The company can afford to invest in this plant and the new models, because JLR is more profitable than it has been for years. Speth pounces on the word profit. “Why don’t you ask me how much money we spent? We make money,” says Speth, “but that is only one side of the coin. I can only spend money if I have earned it. It is far better to talk about cash and free cash flow.” This is what pays for all that investment and the company’s growing workforce. “We have added more than 17,000 people in the course of the last five years.” The latest announcement, in January, was for 1,300 new jobs at Solihull to support the company’s expertise “in aluminium and lightweight technologies”. In all, the workforce has grown by a third over the past four years.
Speth points out that R&D is another major investment area for JLR. In 2013, for example, the company invested around £3 billion in the product creation process. “I guess we are the biggest R&D investor in the UK in the automotive business.”
Jaguar Land Rover has taken a new approach to R&D that builds on Speth’s experience of how German car makers operate. They all work closely with local universities, and many of those universities have considerable experience in automotive engineering. “Universities like Munich or Aachen are famous for their automotive research,” he explains. “In the UK there are many universities doing very different things, but hardly anybody with a critical mass so that they really can generate a stream of innovations.”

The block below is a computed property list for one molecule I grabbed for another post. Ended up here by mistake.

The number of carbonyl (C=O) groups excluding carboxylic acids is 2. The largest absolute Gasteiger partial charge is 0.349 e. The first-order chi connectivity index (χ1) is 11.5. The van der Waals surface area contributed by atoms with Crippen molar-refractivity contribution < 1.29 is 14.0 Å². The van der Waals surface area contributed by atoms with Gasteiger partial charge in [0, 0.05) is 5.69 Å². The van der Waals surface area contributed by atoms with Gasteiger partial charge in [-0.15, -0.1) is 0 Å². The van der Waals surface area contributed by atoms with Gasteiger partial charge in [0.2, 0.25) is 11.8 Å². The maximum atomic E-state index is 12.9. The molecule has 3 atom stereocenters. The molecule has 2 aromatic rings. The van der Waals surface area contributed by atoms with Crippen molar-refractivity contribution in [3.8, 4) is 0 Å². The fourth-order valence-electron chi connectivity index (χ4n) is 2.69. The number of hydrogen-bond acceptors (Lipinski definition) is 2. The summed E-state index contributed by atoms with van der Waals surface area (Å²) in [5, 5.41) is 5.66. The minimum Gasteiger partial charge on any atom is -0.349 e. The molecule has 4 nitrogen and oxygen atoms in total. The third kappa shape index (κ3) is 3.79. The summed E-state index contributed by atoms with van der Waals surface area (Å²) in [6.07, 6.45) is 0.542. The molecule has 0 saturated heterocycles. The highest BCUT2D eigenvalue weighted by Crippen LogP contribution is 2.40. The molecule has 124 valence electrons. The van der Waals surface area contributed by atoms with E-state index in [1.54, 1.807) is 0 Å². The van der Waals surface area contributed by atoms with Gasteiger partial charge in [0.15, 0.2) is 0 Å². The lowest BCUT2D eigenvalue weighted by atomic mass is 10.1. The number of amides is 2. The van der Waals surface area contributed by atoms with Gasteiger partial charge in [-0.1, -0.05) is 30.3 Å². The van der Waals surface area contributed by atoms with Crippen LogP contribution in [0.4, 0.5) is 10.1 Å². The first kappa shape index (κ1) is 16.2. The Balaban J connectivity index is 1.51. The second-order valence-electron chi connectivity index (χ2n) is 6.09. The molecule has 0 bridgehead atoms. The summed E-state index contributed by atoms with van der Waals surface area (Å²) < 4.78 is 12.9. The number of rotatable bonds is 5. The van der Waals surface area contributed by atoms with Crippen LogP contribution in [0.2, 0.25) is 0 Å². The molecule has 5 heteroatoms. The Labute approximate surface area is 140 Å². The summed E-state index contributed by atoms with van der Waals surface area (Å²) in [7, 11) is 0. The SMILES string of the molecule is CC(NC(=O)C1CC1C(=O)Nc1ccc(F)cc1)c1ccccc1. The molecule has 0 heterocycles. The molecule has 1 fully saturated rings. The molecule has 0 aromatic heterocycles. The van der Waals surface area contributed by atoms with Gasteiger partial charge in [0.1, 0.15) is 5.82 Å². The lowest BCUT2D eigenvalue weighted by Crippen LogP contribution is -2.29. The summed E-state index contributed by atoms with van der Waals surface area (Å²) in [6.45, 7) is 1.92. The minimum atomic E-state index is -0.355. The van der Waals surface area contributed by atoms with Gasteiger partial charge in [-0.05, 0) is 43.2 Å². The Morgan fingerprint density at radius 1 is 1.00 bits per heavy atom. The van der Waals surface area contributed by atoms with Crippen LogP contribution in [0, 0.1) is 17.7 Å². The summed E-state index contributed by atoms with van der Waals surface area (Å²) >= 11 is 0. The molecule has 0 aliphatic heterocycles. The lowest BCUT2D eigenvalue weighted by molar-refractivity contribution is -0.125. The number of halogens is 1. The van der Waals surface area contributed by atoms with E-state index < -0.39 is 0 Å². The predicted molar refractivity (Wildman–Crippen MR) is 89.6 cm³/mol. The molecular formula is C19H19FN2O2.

One of the few universities in the UK that does have that critical mass is Warwick and WMG, thanks in large part to Bhattacharyya’s influence. It isn’t just R&D that the company gets from Warwick; the university also runs a bespoke engineering degree for the company’s staff. The university’s expertise and proximity to JLR’s operations base in the Midlands has made it a natural partner, so much so that the company is moving its R&D to a new building alongside WMG. The new National Automotive Innovation Centre (NAIC) is a government-backed joint venture between Jaguar Land Rover, Tata Motors European Technical Centre and WMG. “It will be, hopefully, a really important centre of the automotive industry in the future for the UK,” says Speth.